With no real guidance other than Hindi YouTube videos and folk remedies (“Feed it the whey that collects on the surface of yogurt like a puddle,” my girlfriend’s grandmother advised on Facetime), I was always able to coax it back to health. When the trademark green returned to its ribs and petioles, it was like the plant was trying to prove it had an unmatched will to make it to 15 or more feet. And I believed it.

Two weeks before the move, though, a friend texted a warning: The California Department of Food and Agriculture has complex rules and strict inspection procedures for plants at its borders. The policy, designed to protect the environment and agriculture from invasive species, isn’t unusual—the USDA’s Animal and Plant Health Inspection Service once even created a character named Vin Vasive to stop the flow of tree-killing beetles that hitch rides in firewood—and every state (such as Florida and Arizona) has its own border policies.

What sets California apart are its checkpoints, set up along interstates, including in Needles, a town known for its stretch of ghost motels, more recent weed startups, and for being longtime home of Snoopy’s brother Spike, who sleeps inside a saguaro in the surrounding desert.

We planned to drive through Needles. My girlfriend said we should just wrap the tree in garbage bags and hide it in the trunk, but I studied the CDFA’s house plant fact sheet to prepare.

I trimmed three feet of the tree’s overall height and bound its branches with jute. I washed its roots and repacked them in sterile soil, per requirements. “Houseplants must be free of surface pests and appear healthy with no visible signs of disease,” the sheet stated. I repotted the tree in a transparent, polycarbonate food service container, so it would be easier to inspect, and I pored through dozens of warnings about pests like the woolly whitefly, the emerald ash borer, and the Western grapeleaf skeletonizer. I didn’t find any of my tree, but I misted the tree with an insecticidal neem oil solution twice a day. Just in case.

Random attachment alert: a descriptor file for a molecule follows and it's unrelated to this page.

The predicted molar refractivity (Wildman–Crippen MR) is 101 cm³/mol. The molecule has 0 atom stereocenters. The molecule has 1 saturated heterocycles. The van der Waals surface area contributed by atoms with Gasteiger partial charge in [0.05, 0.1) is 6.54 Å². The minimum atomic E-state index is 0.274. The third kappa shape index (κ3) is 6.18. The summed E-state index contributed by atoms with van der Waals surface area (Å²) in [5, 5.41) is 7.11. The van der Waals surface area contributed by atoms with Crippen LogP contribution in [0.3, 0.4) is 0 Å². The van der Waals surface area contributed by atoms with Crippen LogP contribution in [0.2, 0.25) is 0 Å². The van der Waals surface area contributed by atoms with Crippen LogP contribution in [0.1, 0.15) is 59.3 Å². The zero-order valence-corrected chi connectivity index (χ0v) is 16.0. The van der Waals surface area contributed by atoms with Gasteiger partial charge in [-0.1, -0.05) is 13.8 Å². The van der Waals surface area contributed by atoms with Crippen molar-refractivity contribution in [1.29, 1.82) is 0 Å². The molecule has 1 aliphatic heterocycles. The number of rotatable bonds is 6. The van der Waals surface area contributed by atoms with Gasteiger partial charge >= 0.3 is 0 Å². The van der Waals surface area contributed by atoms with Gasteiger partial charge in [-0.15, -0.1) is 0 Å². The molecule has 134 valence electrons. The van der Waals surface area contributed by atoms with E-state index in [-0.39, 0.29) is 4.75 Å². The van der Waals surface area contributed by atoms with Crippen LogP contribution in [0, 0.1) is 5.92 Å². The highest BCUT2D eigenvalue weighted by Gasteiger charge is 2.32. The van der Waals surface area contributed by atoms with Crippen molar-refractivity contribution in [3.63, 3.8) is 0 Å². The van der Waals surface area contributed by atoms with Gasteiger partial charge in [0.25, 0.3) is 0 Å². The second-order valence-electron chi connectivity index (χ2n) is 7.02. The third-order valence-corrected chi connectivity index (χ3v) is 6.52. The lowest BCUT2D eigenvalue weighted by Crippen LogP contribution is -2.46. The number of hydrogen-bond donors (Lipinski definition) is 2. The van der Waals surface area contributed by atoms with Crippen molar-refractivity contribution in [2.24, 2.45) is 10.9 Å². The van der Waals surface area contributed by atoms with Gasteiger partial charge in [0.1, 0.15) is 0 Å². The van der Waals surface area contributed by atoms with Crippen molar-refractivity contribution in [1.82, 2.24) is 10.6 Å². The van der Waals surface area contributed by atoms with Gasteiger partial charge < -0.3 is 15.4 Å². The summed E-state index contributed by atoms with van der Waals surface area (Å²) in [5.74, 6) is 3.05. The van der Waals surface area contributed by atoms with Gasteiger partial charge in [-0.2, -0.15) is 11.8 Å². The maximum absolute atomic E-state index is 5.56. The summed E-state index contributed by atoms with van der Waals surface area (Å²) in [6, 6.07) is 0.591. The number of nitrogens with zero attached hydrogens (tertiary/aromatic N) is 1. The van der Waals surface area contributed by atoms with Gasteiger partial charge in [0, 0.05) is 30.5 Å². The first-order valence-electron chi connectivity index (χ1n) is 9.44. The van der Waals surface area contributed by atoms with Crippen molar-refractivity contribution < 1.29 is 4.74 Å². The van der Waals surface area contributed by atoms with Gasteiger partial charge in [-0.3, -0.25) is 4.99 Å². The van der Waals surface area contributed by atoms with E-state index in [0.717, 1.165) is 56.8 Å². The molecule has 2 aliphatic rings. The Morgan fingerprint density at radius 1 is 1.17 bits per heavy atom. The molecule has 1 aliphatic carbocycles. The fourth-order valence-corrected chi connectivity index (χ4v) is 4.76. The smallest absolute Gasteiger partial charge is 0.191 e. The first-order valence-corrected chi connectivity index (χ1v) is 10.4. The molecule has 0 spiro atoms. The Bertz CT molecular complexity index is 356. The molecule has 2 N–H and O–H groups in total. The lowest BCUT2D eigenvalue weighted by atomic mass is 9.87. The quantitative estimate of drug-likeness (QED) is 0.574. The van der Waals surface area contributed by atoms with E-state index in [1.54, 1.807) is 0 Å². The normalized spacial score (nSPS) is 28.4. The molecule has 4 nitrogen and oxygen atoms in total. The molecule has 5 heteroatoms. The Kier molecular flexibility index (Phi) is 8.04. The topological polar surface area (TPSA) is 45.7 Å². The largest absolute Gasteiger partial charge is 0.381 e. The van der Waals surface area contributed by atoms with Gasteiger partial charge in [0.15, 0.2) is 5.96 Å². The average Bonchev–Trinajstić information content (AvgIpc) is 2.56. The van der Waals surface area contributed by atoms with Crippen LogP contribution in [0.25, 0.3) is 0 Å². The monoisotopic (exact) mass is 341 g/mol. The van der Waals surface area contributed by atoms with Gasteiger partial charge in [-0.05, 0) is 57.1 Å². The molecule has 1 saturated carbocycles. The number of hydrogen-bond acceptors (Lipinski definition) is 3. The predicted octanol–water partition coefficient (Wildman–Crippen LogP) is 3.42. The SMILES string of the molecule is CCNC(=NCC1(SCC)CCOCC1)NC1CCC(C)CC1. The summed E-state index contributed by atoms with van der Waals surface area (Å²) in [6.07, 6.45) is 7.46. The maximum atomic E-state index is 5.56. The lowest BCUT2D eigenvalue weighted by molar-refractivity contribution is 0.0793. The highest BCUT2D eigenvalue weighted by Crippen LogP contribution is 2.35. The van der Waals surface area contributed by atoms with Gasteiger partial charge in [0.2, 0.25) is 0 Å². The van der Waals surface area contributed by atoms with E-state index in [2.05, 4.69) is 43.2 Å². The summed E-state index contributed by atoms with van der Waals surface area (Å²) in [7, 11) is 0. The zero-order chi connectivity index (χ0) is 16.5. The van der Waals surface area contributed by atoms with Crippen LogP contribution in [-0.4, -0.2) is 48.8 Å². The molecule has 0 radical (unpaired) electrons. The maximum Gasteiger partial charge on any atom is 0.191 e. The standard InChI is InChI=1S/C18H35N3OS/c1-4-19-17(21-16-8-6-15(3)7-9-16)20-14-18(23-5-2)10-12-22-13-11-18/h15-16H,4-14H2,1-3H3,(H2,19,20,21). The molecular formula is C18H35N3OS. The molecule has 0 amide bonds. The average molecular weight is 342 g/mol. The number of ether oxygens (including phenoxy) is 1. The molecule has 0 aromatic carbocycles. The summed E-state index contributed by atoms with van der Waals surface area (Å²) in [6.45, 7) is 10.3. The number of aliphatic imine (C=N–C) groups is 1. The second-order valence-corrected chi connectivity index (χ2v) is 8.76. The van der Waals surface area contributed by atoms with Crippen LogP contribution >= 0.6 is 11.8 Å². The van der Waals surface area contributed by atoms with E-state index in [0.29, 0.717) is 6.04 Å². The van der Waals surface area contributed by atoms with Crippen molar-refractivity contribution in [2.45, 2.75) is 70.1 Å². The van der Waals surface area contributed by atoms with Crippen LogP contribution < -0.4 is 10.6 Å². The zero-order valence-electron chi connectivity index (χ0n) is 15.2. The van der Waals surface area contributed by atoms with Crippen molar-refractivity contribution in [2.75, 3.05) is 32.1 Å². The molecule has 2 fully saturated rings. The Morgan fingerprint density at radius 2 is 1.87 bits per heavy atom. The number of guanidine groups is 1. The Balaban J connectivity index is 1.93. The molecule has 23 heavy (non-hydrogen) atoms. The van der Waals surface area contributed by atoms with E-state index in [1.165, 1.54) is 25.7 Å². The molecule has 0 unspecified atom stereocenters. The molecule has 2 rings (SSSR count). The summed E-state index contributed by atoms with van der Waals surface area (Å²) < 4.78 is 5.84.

On the road, the curry tree fumed behind us as we ate chalky white gravy biscuits from a motel buffet in Pittsburgh and Crunchwrap Supremes in Amarillo. My dog took issue with the sweaty hothouse environment and the occasional branch that slipped its jute lasso.

At rest stops and gas stations in New Mexico and Arizona, it was clear when people noticed the tree. I started to feel anxious, an apocalyptic twinge, as if I were escorting it into some kind of witness protection program for plants.

The Needles inspection station is just a plaza on a wide highway. Sometimes, the Internet forums I reviewed said, all traffic will be waved through for hours, no plant checks. The morning we arrived, men wearing yellow vests and reflective sunglasses signaled for us to pull over.

Inspector No. 1—as identified by the slip of paper he handed me later—asked where we were coming from. He asked me to pull the plant out of the car. I lowered the clear box into a wheeled cart and asked what he was looking for.

“Could be worm eggs, or the Asian longhorned beetle,” said Inspector No. 1, as he pulled at the trunk. “Could be something we can’t see.”

I rattled off my planned talking points: the sterile soil, the neem spray. I pointed out that my old apartment was outside the quarantine zone for the Asian longhorned beetle. I offered to produce my driver’s license and a map. But everything I said was followed by a pang of instant regret. It felt like trying to use a pencil eraser that’s worn down to the metal.

It didn’t matter. A second inspector wheeled the plant away. Soil shook out from around its now-exposed roots. They waved us through the checkpoint.